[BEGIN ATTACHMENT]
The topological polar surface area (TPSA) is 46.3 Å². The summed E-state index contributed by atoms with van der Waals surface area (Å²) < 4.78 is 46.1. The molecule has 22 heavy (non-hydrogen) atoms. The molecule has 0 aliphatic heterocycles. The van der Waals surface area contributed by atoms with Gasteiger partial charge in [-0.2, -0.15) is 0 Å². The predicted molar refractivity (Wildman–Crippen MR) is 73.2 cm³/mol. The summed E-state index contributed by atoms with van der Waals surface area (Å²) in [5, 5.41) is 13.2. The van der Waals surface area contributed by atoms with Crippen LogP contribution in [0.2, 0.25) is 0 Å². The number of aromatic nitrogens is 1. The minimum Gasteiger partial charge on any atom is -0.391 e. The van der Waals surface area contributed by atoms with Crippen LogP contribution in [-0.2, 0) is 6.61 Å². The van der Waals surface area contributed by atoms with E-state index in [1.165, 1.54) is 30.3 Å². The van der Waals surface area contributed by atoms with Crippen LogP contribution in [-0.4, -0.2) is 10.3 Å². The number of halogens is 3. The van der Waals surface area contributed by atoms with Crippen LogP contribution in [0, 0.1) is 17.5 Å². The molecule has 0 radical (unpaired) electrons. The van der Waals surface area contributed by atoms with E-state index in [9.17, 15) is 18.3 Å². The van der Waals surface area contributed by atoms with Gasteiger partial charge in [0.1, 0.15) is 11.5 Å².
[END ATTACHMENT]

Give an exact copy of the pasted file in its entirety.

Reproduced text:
The topological polar surface area (TPSA) is 46.3 Å². The summed E-state index contributed by atoms with van der Waals surface area (Å²) < 4.78 is 46.1. The molecule has 22 heavy (non-hydrogen) atoms. The molecule has 0 aliphatic heterocycles. The van der Waals surface area contributed by atoms with Gasteiger partial charge in [-0.2, -0.15) is 0 Å². The predicted molar refractivity (Wildman–Crippen MR) is 73.2 cm³/mol. The summed E-state index contributed by atoms with van der Waals surface area (Å²) in [5, 5.41) is 13.2. The van der Waals surface area contributed by atoms with Crippen LogP contribution in [0.2, 0.25) is 0 Å². The number of aromatic nitrogens is 1. The minimum Gasteiger partial charge on any atom is -0.391 e. The van der Waals surface area contributed by atoms with Crippen LogP contribution in [-0.2, 0) is 6.61 Å². The van der Waals surface area contributed by atoms with E-state index in [1.165, 1.54) is 30.3 Å². The van der Waals surface area contributed by atoms with Crippen LogP contribution in [-0.4, -0.2) is 10.3 Å². The number of halogens is 3. The van der Waals surface area contributed by atoms with Crippen LogP contribution in [0, 0.1) is 17.5 Å². The molecule has 0 radical (unpaired) electrons. The van der Waals surface area contributed by atoms with E-state index in [9.17, 15) is 18.3 Å². The van der Waals surface area contributed by atoms with Gasteiger partial charge in [0.1, 0.15) is 11.5 Å².